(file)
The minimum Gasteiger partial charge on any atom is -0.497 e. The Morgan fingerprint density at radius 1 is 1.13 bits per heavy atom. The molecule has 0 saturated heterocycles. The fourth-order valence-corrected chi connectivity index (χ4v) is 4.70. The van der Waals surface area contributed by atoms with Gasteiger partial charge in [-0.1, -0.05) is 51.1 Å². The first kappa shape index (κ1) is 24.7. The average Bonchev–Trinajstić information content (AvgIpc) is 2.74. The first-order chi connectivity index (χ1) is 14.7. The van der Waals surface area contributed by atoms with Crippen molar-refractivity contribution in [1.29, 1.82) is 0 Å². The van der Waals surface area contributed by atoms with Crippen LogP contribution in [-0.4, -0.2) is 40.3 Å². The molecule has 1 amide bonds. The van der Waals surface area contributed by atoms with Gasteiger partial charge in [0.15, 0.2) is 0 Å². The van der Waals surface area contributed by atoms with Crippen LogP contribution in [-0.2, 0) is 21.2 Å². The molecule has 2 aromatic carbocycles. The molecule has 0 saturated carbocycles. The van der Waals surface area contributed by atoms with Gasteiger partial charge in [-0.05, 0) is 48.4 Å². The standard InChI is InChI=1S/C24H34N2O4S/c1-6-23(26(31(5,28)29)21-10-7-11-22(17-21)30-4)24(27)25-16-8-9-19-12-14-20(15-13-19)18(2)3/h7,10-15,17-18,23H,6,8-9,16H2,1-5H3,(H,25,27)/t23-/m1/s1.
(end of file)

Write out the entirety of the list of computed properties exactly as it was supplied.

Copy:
The minimum Gasteiger partial charge on any atom is -0.497 e. The Morgan fingerprint density at radius 1 is 1.13 bits per heavy atom. The molecule has 0 saturated heterocycles. The fourth-order valence-corrected chi connectivity index (χ4v) is 4.70. The van der Waals surface area contributed by atoms with Gasteiger partial charge in [-0.1, -0.05) is 51.1 Å². The first kappa shape index (κ1) is 24.7. The average Bonchev–Trinajstić information content (AvgIpc) is 2.74. The first-order chi connectivity index (χ1) is 14.7. The van der Waals surface area contributed by atoms with Crippen molar-refractivity contribution in [1.29, 1.82) is 0 Å². The van der Waals surface area contributed by atoms with Crippen LogP contribution in [-0.4, -0.2) is 40.3 Å². The molecule has 1 amide bonds. The van der Waals surface area contributed by atoms with Gasteiger partial charge in [0.15, 0.2) is 0 Å². The van der Waals surface area contributed by atoms with Crippen LogP contribution in [-0.2, 0) is 21.2 Å². The molecule has 2 aromatic carbocycles. The molecule has 0 saturated carbocycles. The van der Waals surface area contributed by atoms with Gasteiger partial charge in [-0.05, 0) is 48.4 Å². The standard InChI is InChI=1S/C24H34N2O4S/c1-6-23(26(31(5,28)29)21-10-7-11-22(17-21)30-4)24(27)25-16-8-9-19-12-14-20(15-13-19)18(2)3/h7,10-15,17-18,23H,6,8-9,16H2,1-5H3,(H,25,27)/t23-/m1/s1.